With the stock market within shouting distance of an all-time high, traders are readying their Champagne bottles.
Just don't tell them about the eye-popping statistic just published by the reputed research outfit Leuthold Group, lest you spoil their fun.
Leuthold has taken a fairly traditional valuation measure — the price-to-sales ratio, or P/S — and added a twist. Rather than take the market-cap-weighted P/S for the benchmark S&P 500, the firm has calculated the median P/S for every company in the index.
And as you can see from the red line in the chart, the historical comparison is jarring. Going by the median P/S measure, the S&P 500 is actually twice as expensive as it was at the peak of the tech bubble.
Leuthold has already sounded the alarm in the past about the blue line, which is the market-cap-weighted version of the P/S metric. The firm previously considered it the "scariest chart in our database" — but it now appears to be a distant No. 2.
"The addition transforms an already alarming chart into one that’s almost unfit for a family-friendly publication," Doug Ramsey, Leuthold's chief investment officer, wrote in a client note. "The nature of this market's overvaluation is very different than in 2000."
It's different in the sense that the overvaluation is more widespread — and the implications of that fact are potentially devastating. When the stock market does face its next Armageddon stage, there will be nowhere to hide.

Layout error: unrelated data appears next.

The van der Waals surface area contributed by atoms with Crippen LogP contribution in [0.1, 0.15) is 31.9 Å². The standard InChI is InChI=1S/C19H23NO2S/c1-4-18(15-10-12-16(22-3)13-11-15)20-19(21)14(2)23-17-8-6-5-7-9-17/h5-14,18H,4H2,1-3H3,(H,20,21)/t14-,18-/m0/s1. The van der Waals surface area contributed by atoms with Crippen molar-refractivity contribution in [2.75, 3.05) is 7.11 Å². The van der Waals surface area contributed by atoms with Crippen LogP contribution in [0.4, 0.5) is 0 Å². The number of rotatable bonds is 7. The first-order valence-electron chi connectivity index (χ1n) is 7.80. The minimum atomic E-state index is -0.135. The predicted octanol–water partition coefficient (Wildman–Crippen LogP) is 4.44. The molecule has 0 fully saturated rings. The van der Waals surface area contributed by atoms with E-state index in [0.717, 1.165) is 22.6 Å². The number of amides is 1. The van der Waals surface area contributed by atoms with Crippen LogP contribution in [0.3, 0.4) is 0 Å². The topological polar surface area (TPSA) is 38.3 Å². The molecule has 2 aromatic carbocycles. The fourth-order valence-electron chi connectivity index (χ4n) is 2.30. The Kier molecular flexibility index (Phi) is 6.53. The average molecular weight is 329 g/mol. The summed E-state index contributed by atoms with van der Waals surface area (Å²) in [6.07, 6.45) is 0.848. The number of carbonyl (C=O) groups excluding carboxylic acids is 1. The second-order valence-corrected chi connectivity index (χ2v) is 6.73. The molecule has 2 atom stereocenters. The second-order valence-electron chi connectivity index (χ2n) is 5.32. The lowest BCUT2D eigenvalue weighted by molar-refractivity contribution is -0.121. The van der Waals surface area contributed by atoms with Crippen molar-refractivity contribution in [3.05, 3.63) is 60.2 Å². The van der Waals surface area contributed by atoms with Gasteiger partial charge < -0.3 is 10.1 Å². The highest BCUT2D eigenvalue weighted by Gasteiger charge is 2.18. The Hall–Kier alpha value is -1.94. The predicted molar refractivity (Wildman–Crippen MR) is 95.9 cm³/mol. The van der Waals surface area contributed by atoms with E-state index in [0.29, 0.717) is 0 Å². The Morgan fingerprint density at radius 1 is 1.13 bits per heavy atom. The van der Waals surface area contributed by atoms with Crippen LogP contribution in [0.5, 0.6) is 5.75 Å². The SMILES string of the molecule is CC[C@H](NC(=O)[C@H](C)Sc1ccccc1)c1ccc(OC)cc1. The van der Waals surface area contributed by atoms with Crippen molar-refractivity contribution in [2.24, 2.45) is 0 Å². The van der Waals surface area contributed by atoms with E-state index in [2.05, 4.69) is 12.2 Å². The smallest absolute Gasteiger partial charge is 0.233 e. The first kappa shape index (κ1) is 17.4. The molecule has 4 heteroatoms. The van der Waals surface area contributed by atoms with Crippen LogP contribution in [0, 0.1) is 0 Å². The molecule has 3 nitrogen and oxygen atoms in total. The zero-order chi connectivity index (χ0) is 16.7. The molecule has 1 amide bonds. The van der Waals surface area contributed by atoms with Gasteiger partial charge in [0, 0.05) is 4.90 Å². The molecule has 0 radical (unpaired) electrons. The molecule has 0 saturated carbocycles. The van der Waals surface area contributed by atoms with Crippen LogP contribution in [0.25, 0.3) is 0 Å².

When the broader market got crushed in the dot-com era after the tech bubble burst, that was largely because of the massive concentration of positions in the sector. Traders could've theoretically protected themselves by hiding in more fairly valued industries. Investors today have no such luxury.
"Overvaluation in 2000 was highly concentrated," Ramsey said. "Today it is pervasive."
The lack of comparatively cheap opportunities in the market is a particularly troublesome development for so-called value investors, who are left searching for bargains that simply don't exist.
In a more concentrated market, value investors could position themselves to outperform by patiently waiting in cheaper areas for the more crowded, pricy segments to collapse. With no inexpensive areas to speak of, that strategy becomes much more difficult.
"This breadth of overvaluation certainly helps explain today's level of despondence among value managers," Ramsey said. "The long period of penance has not rewarded them with any truly cheap pockets of the stock market — like it did in 1999 and 2000. They still stand to lose serious money in the next bear market, but their results should be much better than the throngs who've decided to put their equity investing on auto-pilot."
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